Back in 2009, all EU member states committed themselves to a binding agreement that at least 20% of the EU's total energy consumption should come from renewable sources by 2020.
In addition to this overall figure, each individual member had its own particular target, reflecting the fact that each country was starting form a different base. At the top of the tree was Sweden, already producing just under 40% in 2005, and agreeing to a target of 49% – and at the bottom (excluding only Malta) was the UK, with only 1.3% of its energy consumption coming from renewables in 2005, and agreeing to a target of 15%.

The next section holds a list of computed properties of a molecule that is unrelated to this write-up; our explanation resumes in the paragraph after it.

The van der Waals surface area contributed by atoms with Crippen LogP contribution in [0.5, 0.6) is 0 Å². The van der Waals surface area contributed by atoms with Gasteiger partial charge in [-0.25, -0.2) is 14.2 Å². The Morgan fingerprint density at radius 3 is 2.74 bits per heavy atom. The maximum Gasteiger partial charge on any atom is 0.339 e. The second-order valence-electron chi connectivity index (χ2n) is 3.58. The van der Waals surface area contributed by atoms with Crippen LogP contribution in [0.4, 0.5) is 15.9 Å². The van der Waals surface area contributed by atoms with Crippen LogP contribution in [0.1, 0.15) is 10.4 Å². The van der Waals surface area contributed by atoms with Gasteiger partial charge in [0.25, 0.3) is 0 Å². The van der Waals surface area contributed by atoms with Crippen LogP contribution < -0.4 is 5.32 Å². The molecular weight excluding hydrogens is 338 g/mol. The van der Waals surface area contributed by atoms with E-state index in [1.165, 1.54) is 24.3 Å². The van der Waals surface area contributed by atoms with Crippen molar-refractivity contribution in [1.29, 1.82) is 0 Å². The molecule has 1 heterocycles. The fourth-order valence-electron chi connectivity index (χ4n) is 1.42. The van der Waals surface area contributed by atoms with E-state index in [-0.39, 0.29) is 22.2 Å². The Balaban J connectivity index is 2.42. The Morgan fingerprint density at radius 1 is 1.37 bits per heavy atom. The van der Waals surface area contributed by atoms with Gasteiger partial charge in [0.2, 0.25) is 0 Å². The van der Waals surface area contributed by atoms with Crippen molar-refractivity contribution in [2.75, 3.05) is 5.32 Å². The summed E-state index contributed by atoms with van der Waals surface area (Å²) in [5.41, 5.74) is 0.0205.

There are biennual progress reports, and the 2014 figures were published last week. It looks like the target is going to be met.
However, when it come to the progress of individual member states, the picture is quite varied. Nine have got there aleady: Sweden, Finland, Estonia, Lithuania, Czechia, Italy, Croatia, Bulgaria and Romania. Denmark and Austria are almost there. But at the bottom of the pile, four member states are a long way behind: France, the Netherlands, the UK and Ireland.
Once again, the UK shows that it is not particularly good at keeping its end of the bargain when it comes to the agreements it makes as an EU member state. We need to catch up fast, even if the UK were to meet the 2020 target, the agreed overall figure for 2030 is at least 27%.